Time won’t take the Boy out of this man: Bono turns 52

May 10, 2012 |  by  |  Bono, Favorite Songs, U2 Holidays  |  2 Comments

Fifty-two years ago, Paul David Hewson was born to sing for us. By the time he reached his 18th birthday, he had a new name — Bono, dubbed so by his BFF Guggi (Derek Rowen) as part of the ritual of nicknaming within their Lypton Village street gang — and he had written U2’s first single: Out Of Control.

Out Of Control appeared first on U2-Three, a 3-song EP available only in Ireland upon its 1979 release. In 1980, it would wrap up the A-side of U2’s first studio album, Boy (which featured Guggi’s little brother, Peter, on non-U.S. covers). I didn’t get around to discovering Boy until many years after my Achtung Baby entry into U2, and didn’t pay much attention to Out Of Control until seeing U2 perform it on the U2 Go Home: Live from Slane Castle DVD in 2003. I don’t know what took so long, but the song eventually, rightfully grabbed hold.

It was a rudimentary attempt at songwriting for Bono, who was determined not to front a cover band, and yet he nailed it — at just 18, he wrote an anthemic, emotional, universal power song that still ignites an arm-pumping crowd 34 years later. He had things to say, and U2 was how he was going to say them. The song is about waking up on your 18th birthday and realizing that the bookends of your life, your birth and your death, are out of your control. He voices a crying child’s involuntary arrival to joyful parents (“I was so sad, they were so glad”) and awareness of his fated exit (“One day I’ll die, the choice will not be mine”). It’s in the same vein as another awesomely distressing lyric, by way of Freddie Mercury and Queen: “Mama, I don’t wanna die. I sometimes wish I’d never been born at all.” These are the big, existential, angsty ideas of someone just crossing the threshold into adulthood, though that rite of passage was forced prematurely on Bono when his mother died suddenly when he was just 14 years old.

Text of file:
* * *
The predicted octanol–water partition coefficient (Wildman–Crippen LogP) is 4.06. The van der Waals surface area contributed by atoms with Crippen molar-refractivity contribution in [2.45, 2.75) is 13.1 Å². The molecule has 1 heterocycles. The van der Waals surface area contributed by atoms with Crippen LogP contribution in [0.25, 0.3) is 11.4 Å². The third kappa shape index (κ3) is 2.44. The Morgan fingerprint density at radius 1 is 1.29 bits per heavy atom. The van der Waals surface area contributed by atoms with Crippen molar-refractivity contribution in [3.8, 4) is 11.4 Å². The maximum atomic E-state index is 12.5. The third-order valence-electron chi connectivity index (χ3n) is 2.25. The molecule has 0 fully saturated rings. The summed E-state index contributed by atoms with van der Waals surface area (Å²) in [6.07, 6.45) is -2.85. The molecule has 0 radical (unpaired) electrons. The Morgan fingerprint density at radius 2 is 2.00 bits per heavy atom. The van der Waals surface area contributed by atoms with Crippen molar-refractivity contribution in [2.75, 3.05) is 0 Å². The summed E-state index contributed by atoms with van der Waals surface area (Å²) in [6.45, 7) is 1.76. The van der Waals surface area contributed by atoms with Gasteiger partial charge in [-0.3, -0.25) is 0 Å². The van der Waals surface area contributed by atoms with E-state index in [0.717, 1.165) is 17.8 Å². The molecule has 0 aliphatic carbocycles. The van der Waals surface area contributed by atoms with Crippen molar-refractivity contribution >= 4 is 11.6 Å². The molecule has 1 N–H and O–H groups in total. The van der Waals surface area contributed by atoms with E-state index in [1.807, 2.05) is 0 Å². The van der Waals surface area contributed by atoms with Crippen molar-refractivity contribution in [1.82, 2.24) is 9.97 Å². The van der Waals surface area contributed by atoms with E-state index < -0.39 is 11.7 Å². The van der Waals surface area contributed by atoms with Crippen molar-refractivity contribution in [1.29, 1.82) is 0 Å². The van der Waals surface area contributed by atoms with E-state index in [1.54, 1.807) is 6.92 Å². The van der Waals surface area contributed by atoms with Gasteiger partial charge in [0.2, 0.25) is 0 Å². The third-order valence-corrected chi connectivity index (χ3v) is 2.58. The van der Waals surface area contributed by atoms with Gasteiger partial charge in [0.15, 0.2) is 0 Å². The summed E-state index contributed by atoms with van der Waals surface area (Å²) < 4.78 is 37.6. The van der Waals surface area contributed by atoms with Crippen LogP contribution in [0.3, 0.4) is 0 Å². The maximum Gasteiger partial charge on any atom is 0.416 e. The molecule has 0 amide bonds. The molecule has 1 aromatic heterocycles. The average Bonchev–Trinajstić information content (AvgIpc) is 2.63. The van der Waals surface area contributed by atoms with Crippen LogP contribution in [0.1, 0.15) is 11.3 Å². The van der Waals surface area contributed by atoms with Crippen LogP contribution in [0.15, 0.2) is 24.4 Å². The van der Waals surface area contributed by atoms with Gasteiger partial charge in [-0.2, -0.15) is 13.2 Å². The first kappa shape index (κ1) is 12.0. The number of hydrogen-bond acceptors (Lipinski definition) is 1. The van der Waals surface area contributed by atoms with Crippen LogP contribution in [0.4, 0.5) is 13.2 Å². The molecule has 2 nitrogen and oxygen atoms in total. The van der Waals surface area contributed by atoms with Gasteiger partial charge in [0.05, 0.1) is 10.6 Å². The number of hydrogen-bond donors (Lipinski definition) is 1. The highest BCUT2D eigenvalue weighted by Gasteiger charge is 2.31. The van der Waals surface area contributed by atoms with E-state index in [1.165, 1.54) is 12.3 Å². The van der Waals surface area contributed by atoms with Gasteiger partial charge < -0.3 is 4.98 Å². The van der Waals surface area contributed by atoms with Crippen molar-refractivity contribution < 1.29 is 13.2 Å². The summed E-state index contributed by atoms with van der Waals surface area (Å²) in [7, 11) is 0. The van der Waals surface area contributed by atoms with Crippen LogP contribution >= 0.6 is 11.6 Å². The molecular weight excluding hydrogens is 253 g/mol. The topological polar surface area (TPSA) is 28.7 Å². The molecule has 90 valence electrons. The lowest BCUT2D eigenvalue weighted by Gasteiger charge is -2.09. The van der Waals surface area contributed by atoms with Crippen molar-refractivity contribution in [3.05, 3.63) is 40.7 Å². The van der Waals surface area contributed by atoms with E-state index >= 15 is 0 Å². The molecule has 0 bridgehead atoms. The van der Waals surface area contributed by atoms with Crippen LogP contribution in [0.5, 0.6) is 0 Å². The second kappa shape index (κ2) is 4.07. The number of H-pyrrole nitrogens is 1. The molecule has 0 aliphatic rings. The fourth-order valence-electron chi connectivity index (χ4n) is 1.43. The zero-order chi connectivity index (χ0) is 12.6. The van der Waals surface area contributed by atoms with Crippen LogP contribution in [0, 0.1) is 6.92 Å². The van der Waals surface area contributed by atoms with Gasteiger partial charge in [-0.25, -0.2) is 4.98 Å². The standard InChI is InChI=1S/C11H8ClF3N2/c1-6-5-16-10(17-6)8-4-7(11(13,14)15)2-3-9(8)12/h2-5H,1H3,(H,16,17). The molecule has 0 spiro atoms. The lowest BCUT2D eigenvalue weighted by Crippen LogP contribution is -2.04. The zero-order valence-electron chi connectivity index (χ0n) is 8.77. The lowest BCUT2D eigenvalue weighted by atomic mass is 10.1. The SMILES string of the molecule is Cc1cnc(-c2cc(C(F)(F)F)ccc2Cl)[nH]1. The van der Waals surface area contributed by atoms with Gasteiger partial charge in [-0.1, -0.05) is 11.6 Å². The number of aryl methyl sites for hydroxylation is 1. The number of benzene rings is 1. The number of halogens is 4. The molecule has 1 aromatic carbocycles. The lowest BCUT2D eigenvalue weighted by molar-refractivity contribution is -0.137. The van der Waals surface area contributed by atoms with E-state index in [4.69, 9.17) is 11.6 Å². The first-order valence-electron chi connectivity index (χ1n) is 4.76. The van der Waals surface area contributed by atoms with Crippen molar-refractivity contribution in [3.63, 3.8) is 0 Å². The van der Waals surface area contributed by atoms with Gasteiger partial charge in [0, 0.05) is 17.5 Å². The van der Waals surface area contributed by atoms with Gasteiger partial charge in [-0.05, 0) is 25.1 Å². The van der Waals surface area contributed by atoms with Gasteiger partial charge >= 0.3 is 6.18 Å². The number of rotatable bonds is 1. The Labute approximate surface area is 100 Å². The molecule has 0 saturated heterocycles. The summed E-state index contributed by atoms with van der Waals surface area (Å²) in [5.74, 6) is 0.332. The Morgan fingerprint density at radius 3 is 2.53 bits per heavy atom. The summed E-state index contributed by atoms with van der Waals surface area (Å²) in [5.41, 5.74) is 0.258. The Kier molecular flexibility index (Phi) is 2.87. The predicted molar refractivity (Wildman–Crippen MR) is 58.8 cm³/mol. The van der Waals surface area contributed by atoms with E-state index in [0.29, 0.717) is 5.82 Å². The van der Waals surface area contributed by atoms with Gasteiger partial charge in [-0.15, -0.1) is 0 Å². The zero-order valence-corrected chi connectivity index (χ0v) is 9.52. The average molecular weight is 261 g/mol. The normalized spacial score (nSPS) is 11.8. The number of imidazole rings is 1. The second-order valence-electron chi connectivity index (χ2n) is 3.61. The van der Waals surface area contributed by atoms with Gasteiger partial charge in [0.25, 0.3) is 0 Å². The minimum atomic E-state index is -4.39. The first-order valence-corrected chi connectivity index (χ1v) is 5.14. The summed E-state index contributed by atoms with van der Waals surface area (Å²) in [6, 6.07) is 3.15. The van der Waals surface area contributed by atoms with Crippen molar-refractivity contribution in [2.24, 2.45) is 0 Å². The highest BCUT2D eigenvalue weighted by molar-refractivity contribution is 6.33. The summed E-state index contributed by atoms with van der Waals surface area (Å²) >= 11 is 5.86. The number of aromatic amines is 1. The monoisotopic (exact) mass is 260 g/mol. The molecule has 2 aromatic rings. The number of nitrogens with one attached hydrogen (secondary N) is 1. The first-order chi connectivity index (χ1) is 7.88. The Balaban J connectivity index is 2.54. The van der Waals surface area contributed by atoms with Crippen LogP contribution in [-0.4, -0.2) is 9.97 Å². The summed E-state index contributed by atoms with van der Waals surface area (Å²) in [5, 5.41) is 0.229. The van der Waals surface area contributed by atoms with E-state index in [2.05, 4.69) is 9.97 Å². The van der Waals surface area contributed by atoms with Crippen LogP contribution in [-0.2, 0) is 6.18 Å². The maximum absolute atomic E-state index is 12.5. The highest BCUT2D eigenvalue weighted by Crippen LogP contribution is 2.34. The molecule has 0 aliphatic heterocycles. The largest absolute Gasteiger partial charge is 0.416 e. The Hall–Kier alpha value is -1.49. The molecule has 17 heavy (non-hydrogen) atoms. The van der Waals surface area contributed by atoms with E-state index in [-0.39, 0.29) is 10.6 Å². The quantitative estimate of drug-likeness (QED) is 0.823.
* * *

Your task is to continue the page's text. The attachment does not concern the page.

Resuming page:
Bono talks about the song in U2 By U2:

It was the morning after my 18th birthday I wrote ‘Out Of Control.’ Monday morning, eighteen years of dawning, I said how long? / It was one dull morning, I woke the world with bawling. They were so glad, I was so sad. There is a birthday song for you: objecting to being born. It is funny, it is teenage, I know, but it is an interesting idea for a song. And realizing that you have no say in the two most important things that happen to you: when you arrive and when you depart the planet. ‘I was of the feeling it was out of control …

Lyrically, “out of control” relates to the unconsciousness of birth and the inevitability of death, and hints at the spiritual question of whether we really have any control over what happens in between. But the music brings in another sense of being “out of control” — it’s wild and raucous and defiant, like Bono as a teenage boy. It’s early U2, before they’d completely shaken the punk identity that inspired their creation, and that high-voltage sound is even more pronounced on the U2-Three version. The song is incredibly fun on the surface, and incredibly burdensome beneath. Our lives are entirely out of our control, and that realization is, itself, outta control.

This song is the favorite for so many reasons. But mostly, it’s just fascinating that all the Bono-isms have been there from the beginning. The non-verbal vocalizations — Bono’s ohs and whoas and heys and howls that are sometimes frolicking (Fast Cars’ “waoh, wooh!”) but mostly entreating or yearning (Moment of Surrender’s “oh oh ohhh ohhh ohhh ohhh,” With or Without You’s “ohhhh ohhhh ohhhh ohhhh,” Electrical Storm’s “hey-eyyy eyyyyy eyyyyyy”) — show up as a playful mid-song “ohh wey ohh wey ohh wey ohh wey ohhh.” Even the scat-singing we know now as Bongalese is there in the form of breathy whispers that we can’t quite make into words.

I decided the day of my first 360 show, in Charlottesville, VA, that I needed to hear Out Of Control live. On a shower break from the GA line I sat at my brother and sister-in-law’s kitchen table and quickly Sharpied out the simple statement: “U2 IS OUT OF CONTROL.” I didn’t get to hear it that night but, as a Stage 1 hoarder, I kept the sign. When U2’s U.S. tour dates picked back up in 2011, the sign ended up accompanying me to all of my 360 shows. The sign even made an appearance in between the two legs, on U2.com’s front page the day they announced the rescheduled U.S. dates after Bono’s back injury. U2 pulled out Out Of Control for six shows on the entire 360 tour, plus their Glastonbury performance. I was fated to hear it at the July 5 show in Chicago. It was, indeed, outta control.

Happy Birthday, Bono. “You take my heart away.”

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